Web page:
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THE WAY WE WERE: Archbishop criticises ‘materialistic megalomania’

Northern Ireland – News Letter

The Archbishop of Canterbury, Dr Geoffrey Fisher, travelled to Northern Ireland in March 1960 to take part in a number of engagements to mark Saint Patrick’s Day.

In his main engagement at the first afternoon service in Downpatrick Cathedral Dr Fisher stressed the importance of “little peoples” and criticised the form of “materialistic megalomania” which dominated modern society and which “thought nothing was good unless it was impressive”.

Taking as his text, “Fear not, little flock, for It is your Father’s; good pleasure to give you the kingdom” (St Luke 12), he said he wanted to dwell on the importance of little peoples, because it was an essential part of the Christian way of life that “we should be little men and women in the presence of God”.

He remarked: “The strength and power was God’s, not ours. It is one of our glories, as Christians, that there are little groups all over the world living as vital parts of the social structure.”

He continued: “At the same time it is distressing to find men among us terribly consumed by a form of materialistic megalomania. They think nothing was any good unless it was impressive and large.

Dr Fisher asked: “What are they trying to do at the present to the little county of Rutland?” He answered: “They are trying to cut it up, for what – efficiency. I do not; want to decry the urge for efficiency, but this urge has done little to abolish poverty and other human wants. Efficiency is only safe when it is, kept firmly under control of the spirit of man and God.”

The Archbishop of Canterbury declared: “This is an example of the threat of megalomania when it gets out of hand. The fault is partly due to covetousness and idolatry which is next door to covetousness.

“There is peril in the threat of megalomania. The Church itself in its long history has fallen victim to this lust for greatness – greatness of political, spiritual and theological power.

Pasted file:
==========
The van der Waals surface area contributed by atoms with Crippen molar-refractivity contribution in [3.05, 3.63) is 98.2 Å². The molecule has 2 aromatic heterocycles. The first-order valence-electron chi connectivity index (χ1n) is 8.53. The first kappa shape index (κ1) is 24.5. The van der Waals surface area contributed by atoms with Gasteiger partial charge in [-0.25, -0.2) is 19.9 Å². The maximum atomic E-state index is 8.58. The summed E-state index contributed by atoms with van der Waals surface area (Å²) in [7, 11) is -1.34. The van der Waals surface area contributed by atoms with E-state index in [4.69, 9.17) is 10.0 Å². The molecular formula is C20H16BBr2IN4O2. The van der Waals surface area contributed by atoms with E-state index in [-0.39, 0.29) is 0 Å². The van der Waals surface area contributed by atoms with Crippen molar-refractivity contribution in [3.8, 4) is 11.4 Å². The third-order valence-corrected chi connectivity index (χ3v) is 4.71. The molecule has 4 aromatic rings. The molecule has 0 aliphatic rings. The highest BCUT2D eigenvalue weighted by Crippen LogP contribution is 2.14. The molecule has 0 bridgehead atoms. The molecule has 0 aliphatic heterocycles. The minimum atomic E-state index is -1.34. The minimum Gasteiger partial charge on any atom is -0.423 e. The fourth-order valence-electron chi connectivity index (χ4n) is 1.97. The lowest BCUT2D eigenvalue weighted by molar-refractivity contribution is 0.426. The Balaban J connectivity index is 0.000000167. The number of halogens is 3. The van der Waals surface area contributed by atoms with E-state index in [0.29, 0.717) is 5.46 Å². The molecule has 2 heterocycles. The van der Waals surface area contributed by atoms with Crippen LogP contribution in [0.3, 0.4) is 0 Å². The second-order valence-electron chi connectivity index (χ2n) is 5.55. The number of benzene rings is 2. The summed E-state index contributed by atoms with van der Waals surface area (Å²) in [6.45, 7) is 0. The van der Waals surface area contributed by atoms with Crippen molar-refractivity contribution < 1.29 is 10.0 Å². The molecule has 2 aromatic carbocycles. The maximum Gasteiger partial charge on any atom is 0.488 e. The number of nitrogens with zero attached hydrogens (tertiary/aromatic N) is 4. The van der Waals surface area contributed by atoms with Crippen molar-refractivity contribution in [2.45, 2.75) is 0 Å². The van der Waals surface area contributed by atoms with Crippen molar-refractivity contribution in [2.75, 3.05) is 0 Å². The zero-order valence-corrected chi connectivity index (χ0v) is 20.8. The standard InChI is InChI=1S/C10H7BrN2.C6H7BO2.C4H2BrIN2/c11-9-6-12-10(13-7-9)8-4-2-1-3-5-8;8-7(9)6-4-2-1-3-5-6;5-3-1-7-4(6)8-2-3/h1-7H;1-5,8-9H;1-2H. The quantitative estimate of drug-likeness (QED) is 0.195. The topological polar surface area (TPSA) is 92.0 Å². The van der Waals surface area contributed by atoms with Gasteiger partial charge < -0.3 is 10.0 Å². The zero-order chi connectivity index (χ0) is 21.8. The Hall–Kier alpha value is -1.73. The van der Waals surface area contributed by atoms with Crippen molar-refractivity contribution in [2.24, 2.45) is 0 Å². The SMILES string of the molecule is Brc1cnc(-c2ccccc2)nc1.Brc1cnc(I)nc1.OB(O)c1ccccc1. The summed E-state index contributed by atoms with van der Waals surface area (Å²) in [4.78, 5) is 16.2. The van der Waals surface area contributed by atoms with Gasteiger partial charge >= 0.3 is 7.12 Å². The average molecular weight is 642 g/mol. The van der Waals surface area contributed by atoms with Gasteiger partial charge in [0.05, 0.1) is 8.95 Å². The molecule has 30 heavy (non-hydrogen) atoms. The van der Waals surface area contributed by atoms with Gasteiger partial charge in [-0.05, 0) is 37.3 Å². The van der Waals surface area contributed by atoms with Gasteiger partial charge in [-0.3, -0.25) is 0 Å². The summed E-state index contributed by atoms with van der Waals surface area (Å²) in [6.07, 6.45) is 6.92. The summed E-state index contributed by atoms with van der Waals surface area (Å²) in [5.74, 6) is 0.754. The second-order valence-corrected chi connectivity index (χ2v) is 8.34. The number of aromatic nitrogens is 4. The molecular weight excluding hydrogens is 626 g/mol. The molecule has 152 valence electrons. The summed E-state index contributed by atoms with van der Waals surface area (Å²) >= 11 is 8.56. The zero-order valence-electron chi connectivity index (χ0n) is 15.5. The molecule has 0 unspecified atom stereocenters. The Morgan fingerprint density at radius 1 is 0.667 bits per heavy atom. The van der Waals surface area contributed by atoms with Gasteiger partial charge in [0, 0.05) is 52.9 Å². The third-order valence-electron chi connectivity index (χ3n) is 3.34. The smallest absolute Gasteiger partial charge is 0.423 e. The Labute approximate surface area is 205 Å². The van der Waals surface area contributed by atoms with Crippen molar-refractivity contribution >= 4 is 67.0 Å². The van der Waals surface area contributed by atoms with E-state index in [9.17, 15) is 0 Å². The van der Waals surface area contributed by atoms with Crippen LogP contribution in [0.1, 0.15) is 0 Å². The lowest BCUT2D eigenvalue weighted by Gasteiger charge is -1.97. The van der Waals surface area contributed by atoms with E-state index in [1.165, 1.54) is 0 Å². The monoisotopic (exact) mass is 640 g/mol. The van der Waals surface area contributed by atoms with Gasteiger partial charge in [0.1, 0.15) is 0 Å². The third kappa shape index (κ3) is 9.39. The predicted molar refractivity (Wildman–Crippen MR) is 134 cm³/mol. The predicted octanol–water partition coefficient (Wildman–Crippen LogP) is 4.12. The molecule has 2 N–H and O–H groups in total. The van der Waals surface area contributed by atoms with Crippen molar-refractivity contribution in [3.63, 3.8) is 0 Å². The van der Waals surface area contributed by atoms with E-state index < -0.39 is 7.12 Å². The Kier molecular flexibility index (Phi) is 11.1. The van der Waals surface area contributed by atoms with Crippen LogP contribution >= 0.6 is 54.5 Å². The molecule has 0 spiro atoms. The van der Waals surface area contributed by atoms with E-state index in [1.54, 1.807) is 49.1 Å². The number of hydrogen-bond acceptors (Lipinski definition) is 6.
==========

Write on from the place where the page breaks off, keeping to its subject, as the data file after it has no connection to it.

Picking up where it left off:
“When the Church surrenders to the quest for power it loses the virtue which Christ gave to little folk. There is no harm in littleness if it did not mean the threat of losing heart and hope.”

 

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Northern Ireland – News Letter

The Archbishop of Canterbury, Dr Geoffrey Fisher, travelled to Northern Ireland in March 1960 to take part in a number of engagements to mark Saint Patrick’s Day.

In his main engagement at the first afternoon service in Downpatrick Cathedral Dr Fisher stressed the importance of “little peoples” and criticised the form of “materialistic megalomania” which dominated modern society and which “thought nothing was good unless it was impressive”.

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Taking as his text, “Fear not, little flock, for It is your Father’s; good pleasure to give you the kingdom” (St Luke 12), he said he wanted to dwell on the importance of little peoples, because it was an essential part of the Christian way of life that “we should be little men and women in the presence of God”.

He remarked: “The strength and power was God’s, not ours. It is one of our glories, as Christians, that there are little groups all over the world living as vital parts of the social structure.”

He continued: “At the same time it is distressing to find men among us terribly consumed by a form of materialistic megalomania. They think nothing was any good unless it was impressive and large.

Dr Fisher asked: “What are they trying to do at the present to the little county of Rutland?” He answered: “They are trying to cut it up, for what – efficiency. I do not; want to decry the urge for efficiency, but this urge has done little to abolish poverty and other human wants. Efficiency is only safe when it is, kept firmly under control of the spirit of man and God.”

The Archbishop of Canterbury declared: “This is an example of the threat of megalomania when it gets out of hand. The fault is partly due to covetousness and idolatry which is next door to covetousness.

“There is peril in the threat of megalomania. The Church itself in its long history has fallen victim to this lust for greatness – greatness of political, spiritual and theological power.

“When the Church surrenders to the quest for power it loses the virtue which Christ gave to little folk. There is no harm in littleness if it did not mean the threat of losing heart and hope.”